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What is the difference between digital high ISO noise and film grain? Why does one "eat detail" and the other does not?

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+1. This question is begging for some side-by-side comparisons... I'd love to see them. I searched a bit but came up short. –  Reid Jul 22 '10 at 2:56

5 Answers 5

up vote 20 down vote accepted

The size of the grains in the film varies depending on the film sensetivity. The more sensetive the film, the larger the grains. Digital noise is always the size of a pixel, regardless of the ISO setting.

Film grain is color neutral, as it consist mostly of luminance differences. Digital noise consists of both luminance and color differences, and is most visible in the blue color channel.

In the more recent digital cameras the digital noise is quite even, in earlier models the noise had more banding and patterns. The film grain doesn't have any banding or patterns, so it's seen as pure noise. If the digital noise has any banding or pattern, the brain can easily pick that up, and that is more disturbing than pure noise.

Neither grain nor noise eats detail. It's noise reduction that eats detail, as it can't tell the difference between small details and noise. Noise reduction is used on digital noise, but it can also be used to reduce film grain.

On the left is the film grain from a Kodak Gold ISO 200 film, on the right is the digital noise of a Canon EOS 5D mark II @ ISO 3200. Notice the blue noise in the dark areas in the right image.

grains vs noise

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Can the film grain be called noise at all? –  Karel Jul 22 '10 at 3:06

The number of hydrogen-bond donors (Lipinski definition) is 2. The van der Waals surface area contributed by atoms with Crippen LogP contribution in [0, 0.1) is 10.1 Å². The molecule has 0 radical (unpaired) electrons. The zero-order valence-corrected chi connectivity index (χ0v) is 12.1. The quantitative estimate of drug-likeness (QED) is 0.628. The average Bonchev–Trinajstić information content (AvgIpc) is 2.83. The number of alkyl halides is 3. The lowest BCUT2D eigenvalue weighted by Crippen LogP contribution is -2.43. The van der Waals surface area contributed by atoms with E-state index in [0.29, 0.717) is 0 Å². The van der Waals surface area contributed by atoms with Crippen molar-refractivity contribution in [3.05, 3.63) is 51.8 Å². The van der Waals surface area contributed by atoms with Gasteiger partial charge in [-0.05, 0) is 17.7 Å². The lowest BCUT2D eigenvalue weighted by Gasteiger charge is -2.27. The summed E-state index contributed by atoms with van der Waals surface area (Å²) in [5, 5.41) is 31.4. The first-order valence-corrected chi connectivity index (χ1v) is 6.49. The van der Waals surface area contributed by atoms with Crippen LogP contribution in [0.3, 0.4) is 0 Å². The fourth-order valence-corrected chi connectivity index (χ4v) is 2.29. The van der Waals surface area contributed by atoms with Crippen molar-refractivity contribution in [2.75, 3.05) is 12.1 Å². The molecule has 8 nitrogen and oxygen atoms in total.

It's not usually called noise, but it's a similar process since it depends on random processes. You can even see noise in your eyeballs: look at a flat white surface, and you can see fuzz swimming around. Same idea - random fluctuations in some part of the process lead to high-frequency variations in the image. –  Reid Jul 22 '10 at 3:45
Interesting example and it gives some idea of the differences, but as the film has been digitized here already, you can't really say which pattern is caused by film grain and which by scanner noise. I'd bet some of the chroma noise in deep shadows is caused by digitization. –  Karel Jul 22 '10 at 13:16
@danio: Yes, both grain and noise will make the details harder to distinguish, but they don't eat details in the manner that noise reduction does. It will remove details along with the noise, but leave the rest of the image mostly unchanged, looking like the details wouldn't even belong there. –  Guffa Jul 22 '10 at 16:38
Your image link is broken! Please fix it or host your uploads on our imgur account. Thank you. –  Kevin Vermeer Jun 22 '12 at 14:33

There's also the issue of chroma (color) vs. luma (brightness) digital noise. People generally find chroma noise more objectionable because it appears less natural; this is why noisy photographs sometimes work better in a B&W conversion. The better noise reduction algorithms can also address one or the other selectively.

I believe that film has pretty much only luma noise, which is one reason people sometimes find it less objectionable than digital noise.